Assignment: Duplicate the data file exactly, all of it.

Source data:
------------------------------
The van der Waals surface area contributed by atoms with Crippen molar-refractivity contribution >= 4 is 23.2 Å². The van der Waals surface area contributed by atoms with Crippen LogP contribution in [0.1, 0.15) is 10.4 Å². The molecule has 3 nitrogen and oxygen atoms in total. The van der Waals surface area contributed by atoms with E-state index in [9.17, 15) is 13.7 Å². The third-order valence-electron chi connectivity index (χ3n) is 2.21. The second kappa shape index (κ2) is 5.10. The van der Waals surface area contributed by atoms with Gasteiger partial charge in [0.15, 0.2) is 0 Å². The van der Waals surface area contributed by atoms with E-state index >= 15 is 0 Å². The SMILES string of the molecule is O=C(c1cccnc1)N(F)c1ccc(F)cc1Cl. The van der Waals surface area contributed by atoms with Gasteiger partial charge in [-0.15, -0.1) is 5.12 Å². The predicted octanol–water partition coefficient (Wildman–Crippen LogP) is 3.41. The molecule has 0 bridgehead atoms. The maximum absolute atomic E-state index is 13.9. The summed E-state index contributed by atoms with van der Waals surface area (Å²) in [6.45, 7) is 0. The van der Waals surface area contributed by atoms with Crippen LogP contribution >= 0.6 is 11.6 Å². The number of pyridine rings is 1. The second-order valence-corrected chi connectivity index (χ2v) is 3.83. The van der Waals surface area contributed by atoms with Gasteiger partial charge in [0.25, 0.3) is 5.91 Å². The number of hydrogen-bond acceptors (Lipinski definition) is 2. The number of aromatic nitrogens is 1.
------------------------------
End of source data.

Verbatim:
The van der Waals surface area contributed by atoms with Crippen molar-refractivity contribution >= 4 is 23.2 Å². The van der Waals surface area contributed by atoms with Crippen LogP contribution in [0.1, 0.15) is 10.4 Å². The molecule has 3 nitrogen and oxygen atoms in total. The van der Waals surface area contributed by atoms with E-state index in [9.17, 15) is 13.7 Å². The third-order valence-electron chi connectivity index (χ3n) is 2.21. The second kappa shape index (κ2) is 5.10. The van der Waals surface area contributed by atoms with Gasteiger partial charge in [0.15, 0.2) is 0 Å². The van der Waals surface area contributed by atoms with E-state index >= 15 is 0 Å². The SMILES string of the molecule is O=C(c1cccnc1)N(F)c1ccc(F)cc1Cl. The van der Waals surface area contributed by atoms with Gasteiger partial charge in [-0.15, -0.1) is 5.12 Å². The predicted octanol–water partition coefficient (Wildman–Crippen LogP) is 3.41. The molecule has 0 bridgehead atoms. The maximum absolute atomic E-state index is 13.9. The summed E-state index contributed by atoms with van der Waals surface area (Å²) in [6.45, 7) is 0. The van der Waals surface area contributed by atoms with Crippen LogP contribution >= 0.6 is 11.6 Å². The number of pyridine rings is 1. The second-order valence-corrected chi connectivity index (χ2v) is 3.83. The van der Waals surface area contributed by atoms with Gasteiger partial charge in [0.25, 0.3) is 5.91 Å². The number of hydrogen-bond acceptors (Lipinski definition) is 2. The number of aromatic nitrogens is 1.